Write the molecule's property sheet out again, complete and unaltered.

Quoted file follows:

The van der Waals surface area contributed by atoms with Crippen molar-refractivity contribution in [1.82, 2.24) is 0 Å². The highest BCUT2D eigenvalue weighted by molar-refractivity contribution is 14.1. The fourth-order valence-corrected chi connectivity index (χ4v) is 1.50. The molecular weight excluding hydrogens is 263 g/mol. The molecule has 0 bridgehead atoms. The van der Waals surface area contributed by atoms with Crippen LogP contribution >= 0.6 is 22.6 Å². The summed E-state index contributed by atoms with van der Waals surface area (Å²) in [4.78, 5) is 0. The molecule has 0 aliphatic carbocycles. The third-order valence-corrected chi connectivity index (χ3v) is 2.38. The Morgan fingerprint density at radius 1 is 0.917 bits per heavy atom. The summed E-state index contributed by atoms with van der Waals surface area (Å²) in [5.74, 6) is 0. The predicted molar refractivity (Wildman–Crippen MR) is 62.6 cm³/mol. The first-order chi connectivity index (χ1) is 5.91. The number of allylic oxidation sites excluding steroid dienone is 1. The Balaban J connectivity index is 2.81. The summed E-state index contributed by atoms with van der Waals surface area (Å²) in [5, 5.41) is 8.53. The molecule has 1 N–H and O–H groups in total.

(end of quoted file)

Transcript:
The van der Waals surface area contributed by atoms with Crippen molar-refractivity contribution in [1.82, 2.24) is 0 Å². The highest BCUT2D eigenvalue weighted by molar-refractivity contribution is 14.1. The fourth-order valence-corrected chi connectivity index (χ4v) is 1.50. The molecular weight excluding hydrogens is 263 g/mol. The molecule has 0 bridgehead atoms. The van der Waals surface area contributed by atoms with Crippen LogP contribution >= 0.6 is 22.6 Å². The summed E-state index contributed by atoms with van der Waals surface area (Å²) in [4.78, 5) is 0. The molecule has 0 aliphatic carbocycles. The third-order valence-corrected chi connectivity index (χ3v) is 2.38. The Morgan fingerprint density at radius 1 is 0.917 bits per heavy atom. The summed E-state index contributed by atoms with van der Waals surface area (Å²) in [5.74, 6) is 0. The predicted molar refractivity (Wildman–Crippen MR) is 62.6 cm³/mol. The first-order chi connectivity index (χ1) is 5.91. The number of allylic oxidation sites excluding steroid dienone is 1. The Balaban J connectivity index is 2.81. The summed E-state index contributed by atoms with van der Waals surface area (Å²) in [5, 5.41) is 8.53. The molecule has 1 N–H and O–H groups in total.